The Basics of Applied Behavioral Analysis
Drs. Coby & Janet Lund, Integrated Behavioral Solutions
The Sensory Connection
Margaret Kuneyl, OTR/L, Peach State Pediatric Therapy
Behavior Strategies and Positive Behavior Supports
Dr. Robert Montgomery, Reinforcement Unlimited
Promoting Language Skills
Charlie Coleman, Emory Autism Center
Enhancing Social and Play Skills
Charlie Coleman, Emory Autism Center
Lunch and Resource Fair
Sleeping, Feeding, and Toileting Issues
Jason Cavin, Marcus Institute
Using Visual Supports
Karen Barineau, Dekalb County Schools
Biomedical and Diet Interventions
Stefanie Smith, Eating Away Autism
Music & Autism: Therapeutic Possibilities
Beth Hampshire-Coyle, NMT, MT-BC,
Music Therapy Services of Greater Atlanta
Accessing Educational Services
Mary O’Connell & Nan Britt, SPECTRUM
Autism’s impact on the family
Elizabeth Newman, Living the Mosaic
Topics and/or presenters subject to change without notice.
Community News You Can Use
A single breath of hydrogen sulfide, a gas best known for its rotten-egg smell, can kill. But at low concentrations, hydrogen sulfide could protect vital organs during surgery, research conducted by a new Emory University School of Medicine professor suggests.
David Lefer, PhD, professor of surgery, came to Emory this summer from Albert Einstein College of Medicine in New York.
Lefer and his co-workers recently showed that delivering hydrogen sulfide to the liver can reduce damage caused by loss and restoration of blood flow in a mouse model of liver surgery. The results are published in the August issue of the American Journal of Physiology, Heart and Circulatory Physiology.
"As a gas, hydrogen sulfide has a number of advantages," Lefer says. "It diffuses across cell membranes, it can be delivered quickly and it protects cells via several basic biochemical pathways."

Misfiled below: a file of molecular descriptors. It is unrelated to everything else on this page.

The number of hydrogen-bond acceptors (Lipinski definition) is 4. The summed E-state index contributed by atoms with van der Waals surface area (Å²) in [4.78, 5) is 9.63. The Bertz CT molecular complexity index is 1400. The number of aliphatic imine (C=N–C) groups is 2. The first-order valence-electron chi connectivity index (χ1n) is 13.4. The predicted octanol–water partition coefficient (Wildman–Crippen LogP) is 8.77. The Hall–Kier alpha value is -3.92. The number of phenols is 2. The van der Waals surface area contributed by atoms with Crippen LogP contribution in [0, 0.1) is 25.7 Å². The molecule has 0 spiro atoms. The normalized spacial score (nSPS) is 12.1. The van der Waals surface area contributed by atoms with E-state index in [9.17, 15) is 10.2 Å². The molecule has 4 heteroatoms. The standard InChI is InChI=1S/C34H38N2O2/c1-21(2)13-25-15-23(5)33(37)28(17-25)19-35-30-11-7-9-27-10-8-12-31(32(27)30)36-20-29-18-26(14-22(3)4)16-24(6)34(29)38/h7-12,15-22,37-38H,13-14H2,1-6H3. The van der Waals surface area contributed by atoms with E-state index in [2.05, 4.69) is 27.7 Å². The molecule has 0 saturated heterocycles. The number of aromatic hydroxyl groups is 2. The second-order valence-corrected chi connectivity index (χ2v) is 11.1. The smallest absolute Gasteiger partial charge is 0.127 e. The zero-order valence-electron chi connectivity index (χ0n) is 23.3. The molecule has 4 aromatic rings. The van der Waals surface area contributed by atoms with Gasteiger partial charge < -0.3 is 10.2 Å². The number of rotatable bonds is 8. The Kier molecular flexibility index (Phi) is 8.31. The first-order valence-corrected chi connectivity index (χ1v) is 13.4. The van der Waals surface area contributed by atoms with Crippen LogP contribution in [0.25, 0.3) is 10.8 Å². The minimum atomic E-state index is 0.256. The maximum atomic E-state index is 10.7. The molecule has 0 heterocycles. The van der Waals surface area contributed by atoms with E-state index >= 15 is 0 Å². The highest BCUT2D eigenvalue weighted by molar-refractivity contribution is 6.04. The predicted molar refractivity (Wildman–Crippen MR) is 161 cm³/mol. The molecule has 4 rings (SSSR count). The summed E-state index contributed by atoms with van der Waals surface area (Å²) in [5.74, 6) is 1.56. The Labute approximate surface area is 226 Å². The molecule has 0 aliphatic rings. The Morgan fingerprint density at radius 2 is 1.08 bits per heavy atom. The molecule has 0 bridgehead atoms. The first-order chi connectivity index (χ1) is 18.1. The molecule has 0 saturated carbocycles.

The authors show that hydrogen sulfide reduces inflammation and oxidative stress when blood flow to the liver is cut off. In the study, hydrogen sulfide is given intravenously, but Lefer says it may be possible to deliver it via inhalation or orally.
Lefer says liver surgery is just one example of a situation where hydrogen sulfide may be beneficial. He and colleagues at Albert Einstein previously showed that hydrogen sulfide can limit scarring and inflammation in the heart muscles of mice after a simulated heart attack. It appears to do so by protecting the mitochondria, the cell's mini-power plants, from structural damage.
Lefer notes that hydrogen sulfide resembles another poisonous gas that has attracted considerable scientific attention over the last decade, nitric oxide. Both gases regulate blood pressure and play key roles in controlling oxidative stress.
Oxidative stress means an abundance of reactive oxygen species, harmful oxygen-containing molecules that interfere with relaxation of blood vessels and trigger the formation of lesions leading to heart attack and stroke.
Lefer says he came to Emory because of opportunities to collaborate with several scientists who work on oxidative stress.
The research was funded by the National Institutes of Health, the American Diabetes Association and a research grant from the biotechnology firm Ikaria Holdings. Lefer is a paid consultant for Ikaria, which is developing technology for hydrogen sulfide delivery.
Fayette Front Page
Georgia Front Page
Sunday, August 17, 2008
Research to Prevent Blindness (RPB) has given Emory Eye Center a $110,000 unrestricted grant to fund research. RPB is the world's leading voluntary organization supporting eye research.
To date, RPB has awarded grants totaling $3,112,100 to Emory University School of Medicine for eye research. RPB's research at Emory Eye Center will be directed by Timothy W. Olsen, director, Emory Eye Center and chair, Department of Ophthalmology.
"RPB is a tremendous organization that supports the type of funding that allows true innovation in ophthalmic research," says Olsen. " I'm truly honored to help steward these funds to the key research efforts at Emory Eye Center."
This year's RBP funding at Emory Eye Center will be used for innovative start-up projects and fostering teamwork and collaborative research teams.
Founded in 1960, RPB has channeled hundreds of millions of dollars to medical institutions throughout the United States for research into all blinding diseases.
Community News You Can Use